National Consumers League

Foodborne illness victims lobby Washington for passage of food safety reform legislation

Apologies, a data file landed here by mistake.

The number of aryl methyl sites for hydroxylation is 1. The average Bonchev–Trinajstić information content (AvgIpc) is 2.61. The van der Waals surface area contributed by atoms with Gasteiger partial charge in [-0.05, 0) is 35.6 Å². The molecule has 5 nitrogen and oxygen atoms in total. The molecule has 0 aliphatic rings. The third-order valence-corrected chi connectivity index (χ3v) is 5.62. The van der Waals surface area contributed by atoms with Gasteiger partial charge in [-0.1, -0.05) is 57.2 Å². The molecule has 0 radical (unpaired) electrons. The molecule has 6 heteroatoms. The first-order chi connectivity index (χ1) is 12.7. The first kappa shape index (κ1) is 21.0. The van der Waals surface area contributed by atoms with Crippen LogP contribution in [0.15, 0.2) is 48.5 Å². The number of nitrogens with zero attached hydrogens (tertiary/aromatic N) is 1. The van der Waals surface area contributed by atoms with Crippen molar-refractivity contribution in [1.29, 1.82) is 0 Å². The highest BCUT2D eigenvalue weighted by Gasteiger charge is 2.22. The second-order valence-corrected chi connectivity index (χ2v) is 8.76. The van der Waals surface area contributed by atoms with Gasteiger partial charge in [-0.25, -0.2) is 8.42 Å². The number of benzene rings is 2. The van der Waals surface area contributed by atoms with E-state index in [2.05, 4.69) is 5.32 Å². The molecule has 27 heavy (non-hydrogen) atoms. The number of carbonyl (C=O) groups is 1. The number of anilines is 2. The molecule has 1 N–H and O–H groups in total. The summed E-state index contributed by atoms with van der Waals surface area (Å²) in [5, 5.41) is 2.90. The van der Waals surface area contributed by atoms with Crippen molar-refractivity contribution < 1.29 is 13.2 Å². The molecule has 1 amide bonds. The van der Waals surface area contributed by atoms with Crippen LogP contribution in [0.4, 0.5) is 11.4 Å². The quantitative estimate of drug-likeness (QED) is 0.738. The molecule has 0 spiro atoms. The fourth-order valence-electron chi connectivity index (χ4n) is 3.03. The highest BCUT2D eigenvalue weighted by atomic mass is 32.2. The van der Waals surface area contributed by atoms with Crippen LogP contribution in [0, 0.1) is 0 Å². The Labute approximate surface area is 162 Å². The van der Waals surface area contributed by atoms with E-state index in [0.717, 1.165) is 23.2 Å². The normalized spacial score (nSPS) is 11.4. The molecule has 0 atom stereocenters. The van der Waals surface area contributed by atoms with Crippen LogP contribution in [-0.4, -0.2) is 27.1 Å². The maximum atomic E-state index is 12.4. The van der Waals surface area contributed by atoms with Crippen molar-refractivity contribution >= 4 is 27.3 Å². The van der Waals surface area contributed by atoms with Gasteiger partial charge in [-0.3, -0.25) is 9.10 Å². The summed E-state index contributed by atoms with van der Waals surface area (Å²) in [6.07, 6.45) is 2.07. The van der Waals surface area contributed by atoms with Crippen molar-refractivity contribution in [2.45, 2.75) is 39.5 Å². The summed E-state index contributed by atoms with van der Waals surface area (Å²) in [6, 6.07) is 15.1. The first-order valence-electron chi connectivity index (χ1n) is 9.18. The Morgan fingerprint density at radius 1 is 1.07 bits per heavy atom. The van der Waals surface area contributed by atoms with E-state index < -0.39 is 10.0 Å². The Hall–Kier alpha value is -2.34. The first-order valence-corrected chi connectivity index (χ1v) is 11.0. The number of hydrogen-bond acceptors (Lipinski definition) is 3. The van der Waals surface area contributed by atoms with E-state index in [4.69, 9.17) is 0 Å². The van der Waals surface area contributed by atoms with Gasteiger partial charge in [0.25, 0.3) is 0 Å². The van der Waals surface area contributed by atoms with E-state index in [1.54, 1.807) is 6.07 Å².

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By Courtney Brein, Linda Golodner Food Safety and Nutrition Fellow Today, as part of the Make Our Food Safe coalition’s coordinated events this week, 45 foodborne illness victims and their family members are meeting with senators from their 23 home states to advocate for the passage of FDA food safety reform legislation,  S. 510. The Senate Committee on Health, Education, Labor & Pensions unanimously passed this bipartisan piece of legislation in November 2009. Now, in order to make food safety reform a reality, the Senate must bring the bill to the floor for a vote as soon as possible. In July, the House overwhelmingly passed H.R. 2749, its version of the FDA food safety reform, which does even more to strengthen the food safety system than does the Senate bill. For the individuals who traveled from across the country to urge their senators to act, the pending legislation is highly personal. At a dinner following the advocates’ training session yesterday afternoon – an event that both first-time and seasoned advocates attended, to prepare for their legislative visits and share their stories – I had the opportunity to speak at length with a number of the incredible people with whom senators are currently meeting. Their stories are heartbreaking. The woman to my right, a vivacious stay-at-home mom from Virginia, told me all about the various athletic pursuits of her ten-year-old twins, children she felt particularly lucky to have in her life. In her fifth or sixth month of pregnancy, she contracted listeriosis from a contaminated food product, an infection that spread to her unborn babies and sent her into early labor. The twins faced severe medical complications and an extensive hospitalization. Thankfully, both mother and children recovered. Across the table sat two girls, chatting with each other and the group alternately: a 12-year-old who contracted E. coli O157:H7 during the 2006 spinach outbreak, fell deathly ill, and recovered to become a seasoned advocate; and a college senior visiting Washington, DC to lobby for the first time after spending a week in the hospital last year fighting illness caused by contaminated Nestle Toll House chocolate chip cookie dough. What none of these incredible individuals mentioned over our pasta or bread pudding were the medical consequences that remain for many who suffer from foodborne illness: life-changing conditions such as paralysis, kidney failure, seizures, and hearing impairments. Furthermore, these survivors are the “lucky” ones. Another advocate, a soft-spoken dad from Tennessee, came to DC. on behalf of his six-year-old son who passed away from foodborne illness in 2004. With the pain that comes from the loss of a child clearly written on his face, he said to me, “He got sick, and two weeks later he was gone.” As the brave advocates will underscore to their senators today, no one should have to suffer, or watch a loved one suffer, as a result of something as necessary and basic as eating. Many of the individuals in the room came to DC this week – and return again and again – to speak for those who cannot speak for themselves: parents and grandparents, children and grandchildren, whose lives were cut short by eating contaminated commonplace foods such as peanut butter or spinach. In addition to the human face of foodborne illness, this week the Make Our Food Safe Coalition has drawn attention to the economic consequences of foodborne illness outbreaks. Utilizing data from a new report that places the cost of foodborne illness in the United States at 152 billion dollars annually, Make Our Food Safe has created an interactive, online map that enables users to explore the costs of foodborne illness state by state. Both the report and the map underscore the financial consequences of a food safety system that does not adequately protect the public from contaminated products. On Tuesday, HELP Committee Chair Senator Tom Harkin (D-IA) stated that, if all goes according to plan, food safety legislation is likely to reach the President’s desk by May. It is the hope of the National Consumers League, the Make Our Food Safe Coalition, and the victim advocates on the Hill today that our efforts this week will rededicate the Senate to vote on the FDA Food Safety Modernization Act, S. 510, and move food safety reform one step further towards becoming a reality.